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Physical activity promotion: a natural selection?
  1. R Graham
  1. Correspondence to Dr Rodger Graham, Clinical Psychology Department, McQueen Home, Ards Hospital, Newtownards BT23 4AS, UK; rodger_g_graham{at}yahoo.co.uk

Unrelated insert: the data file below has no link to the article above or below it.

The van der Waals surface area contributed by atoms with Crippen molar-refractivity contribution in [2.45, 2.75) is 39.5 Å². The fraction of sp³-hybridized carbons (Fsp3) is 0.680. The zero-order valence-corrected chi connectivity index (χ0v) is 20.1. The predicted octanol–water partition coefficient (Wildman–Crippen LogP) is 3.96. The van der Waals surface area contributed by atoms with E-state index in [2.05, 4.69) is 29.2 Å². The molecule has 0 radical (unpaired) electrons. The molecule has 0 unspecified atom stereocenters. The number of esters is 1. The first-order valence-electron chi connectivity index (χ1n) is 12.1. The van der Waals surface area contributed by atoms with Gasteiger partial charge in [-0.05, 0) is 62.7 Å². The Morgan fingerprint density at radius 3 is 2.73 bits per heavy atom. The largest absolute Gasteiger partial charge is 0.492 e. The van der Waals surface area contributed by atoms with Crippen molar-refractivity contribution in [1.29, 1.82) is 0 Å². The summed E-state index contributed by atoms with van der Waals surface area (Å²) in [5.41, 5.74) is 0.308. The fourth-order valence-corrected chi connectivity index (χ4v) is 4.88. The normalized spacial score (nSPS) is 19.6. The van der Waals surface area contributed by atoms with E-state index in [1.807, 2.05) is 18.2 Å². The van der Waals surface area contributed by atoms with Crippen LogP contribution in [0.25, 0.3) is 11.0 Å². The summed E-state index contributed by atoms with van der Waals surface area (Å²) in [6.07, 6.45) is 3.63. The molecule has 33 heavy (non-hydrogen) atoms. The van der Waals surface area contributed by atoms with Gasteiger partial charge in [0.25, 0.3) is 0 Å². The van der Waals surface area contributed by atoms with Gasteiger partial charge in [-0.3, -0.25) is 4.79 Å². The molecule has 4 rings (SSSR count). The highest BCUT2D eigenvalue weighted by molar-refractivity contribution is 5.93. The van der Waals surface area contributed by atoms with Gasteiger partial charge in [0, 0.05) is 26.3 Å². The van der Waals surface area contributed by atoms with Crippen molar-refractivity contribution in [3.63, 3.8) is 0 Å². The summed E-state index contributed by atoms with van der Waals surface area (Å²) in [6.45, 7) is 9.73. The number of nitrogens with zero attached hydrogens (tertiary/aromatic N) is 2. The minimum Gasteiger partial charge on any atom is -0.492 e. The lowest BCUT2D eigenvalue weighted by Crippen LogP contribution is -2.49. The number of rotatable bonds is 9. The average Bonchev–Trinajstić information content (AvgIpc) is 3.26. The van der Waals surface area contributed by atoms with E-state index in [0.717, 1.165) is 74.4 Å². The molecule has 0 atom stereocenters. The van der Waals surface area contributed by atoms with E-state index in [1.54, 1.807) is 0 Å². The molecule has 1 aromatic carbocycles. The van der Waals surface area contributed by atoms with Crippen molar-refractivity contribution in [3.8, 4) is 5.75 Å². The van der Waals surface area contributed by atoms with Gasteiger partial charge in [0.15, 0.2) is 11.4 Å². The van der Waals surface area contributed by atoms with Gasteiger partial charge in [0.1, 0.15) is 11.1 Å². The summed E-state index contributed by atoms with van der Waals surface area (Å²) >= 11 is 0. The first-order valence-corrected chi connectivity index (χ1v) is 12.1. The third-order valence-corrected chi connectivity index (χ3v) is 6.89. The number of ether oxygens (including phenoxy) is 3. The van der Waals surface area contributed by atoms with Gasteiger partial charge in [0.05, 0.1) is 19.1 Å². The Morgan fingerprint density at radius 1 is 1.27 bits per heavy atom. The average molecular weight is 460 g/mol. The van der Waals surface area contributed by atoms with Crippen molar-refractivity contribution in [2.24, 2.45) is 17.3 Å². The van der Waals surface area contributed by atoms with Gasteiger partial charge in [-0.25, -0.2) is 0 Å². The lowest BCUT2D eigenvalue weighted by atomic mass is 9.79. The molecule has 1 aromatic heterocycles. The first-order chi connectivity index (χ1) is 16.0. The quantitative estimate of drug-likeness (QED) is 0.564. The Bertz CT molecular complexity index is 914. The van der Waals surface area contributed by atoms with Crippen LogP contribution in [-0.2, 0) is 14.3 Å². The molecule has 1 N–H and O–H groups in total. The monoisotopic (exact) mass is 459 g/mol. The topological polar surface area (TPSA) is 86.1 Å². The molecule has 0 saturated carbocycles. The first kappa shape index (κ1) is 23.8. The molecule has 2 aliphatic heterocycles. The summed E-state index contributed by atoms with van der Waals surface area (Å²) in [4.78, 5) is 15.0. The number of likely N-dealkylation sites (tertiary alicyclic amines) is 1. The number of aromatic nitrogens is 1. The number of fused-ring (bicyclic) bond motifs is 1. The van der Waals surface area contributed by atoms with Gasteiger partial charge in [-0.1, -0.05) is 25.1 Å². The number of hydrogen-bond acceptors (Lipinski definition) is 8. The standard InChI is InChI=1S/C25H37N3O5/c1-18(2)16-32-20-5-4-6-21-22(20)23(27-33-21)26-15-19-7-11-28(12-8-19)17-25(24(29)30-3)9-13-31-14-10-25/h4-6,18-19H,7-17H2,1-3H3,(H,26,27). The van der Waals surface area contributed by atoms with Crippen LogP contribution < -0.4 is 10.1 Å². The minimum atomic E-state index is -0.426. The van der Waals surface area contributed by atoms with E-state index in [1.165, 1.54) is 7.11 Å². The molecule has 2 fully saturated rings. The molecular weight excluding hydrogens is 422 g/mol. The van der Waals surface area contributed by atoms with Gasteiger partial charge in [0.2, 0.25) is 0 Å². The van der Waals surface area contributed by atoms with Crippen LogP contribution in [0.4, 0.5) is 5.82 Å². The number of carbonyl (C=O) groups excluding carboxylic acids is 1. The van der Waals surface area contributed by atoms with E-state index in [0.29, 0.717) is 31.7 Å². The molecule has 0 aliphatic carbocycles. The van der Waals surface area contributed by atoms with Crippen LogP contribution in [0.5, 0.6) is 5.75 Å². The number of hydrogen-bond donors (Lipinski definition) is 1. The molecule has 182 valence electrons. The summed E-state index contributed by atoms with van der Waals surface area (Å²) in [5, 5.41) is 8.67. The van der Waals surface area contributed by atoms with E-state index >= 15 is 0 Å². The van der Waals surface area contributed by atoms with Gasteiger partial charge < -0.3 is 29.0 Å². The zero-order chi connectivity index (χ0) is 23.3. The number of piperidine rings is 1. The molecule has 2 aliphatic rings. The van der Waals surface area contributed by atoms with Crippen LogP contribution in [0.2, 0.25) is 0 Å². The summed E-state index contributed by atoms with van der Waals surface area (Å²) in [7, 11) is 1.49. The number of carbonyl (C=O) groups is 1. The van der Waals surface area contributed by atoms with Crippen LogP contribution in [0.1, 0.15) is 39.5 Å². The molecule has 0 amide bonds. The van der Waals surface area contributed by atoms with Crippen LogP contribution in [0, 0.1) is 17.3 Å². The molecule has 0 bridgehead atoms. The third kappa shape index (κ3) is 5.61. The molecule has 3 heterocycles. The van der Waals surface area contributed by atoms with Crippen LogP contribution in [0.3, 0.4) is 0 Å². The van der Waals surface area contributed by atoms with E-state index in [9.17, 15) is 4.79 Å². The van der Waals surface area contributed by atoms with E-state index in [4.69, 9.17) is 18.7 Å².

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Contemporary theories of health behaviour change are certainly informative—however, they are usually manifest in interventions of merely low to moderate effectiveness. Such theories are predicated on the standard social science model of human behaviour.1 This cultural-determinist view emphasises social learning, acquired beliefs and cultural norms as the primary antecedents of human action, including health behaviours. These and similar variables are the focus for widely utilised health psychology models wherein human action is conceptualised as the result of conscious cognition, free-agent change and rational volition. Such a view ignites hopes of engineering better population health based on a linear learning model. Unfortunately, the cross-sectional, “tabula rasa” view of human psychology fails to explain the sheer truculence of most humans, this author included, to diligently undertake that which they know to be good for them. This issue is particularly pronounced in the …

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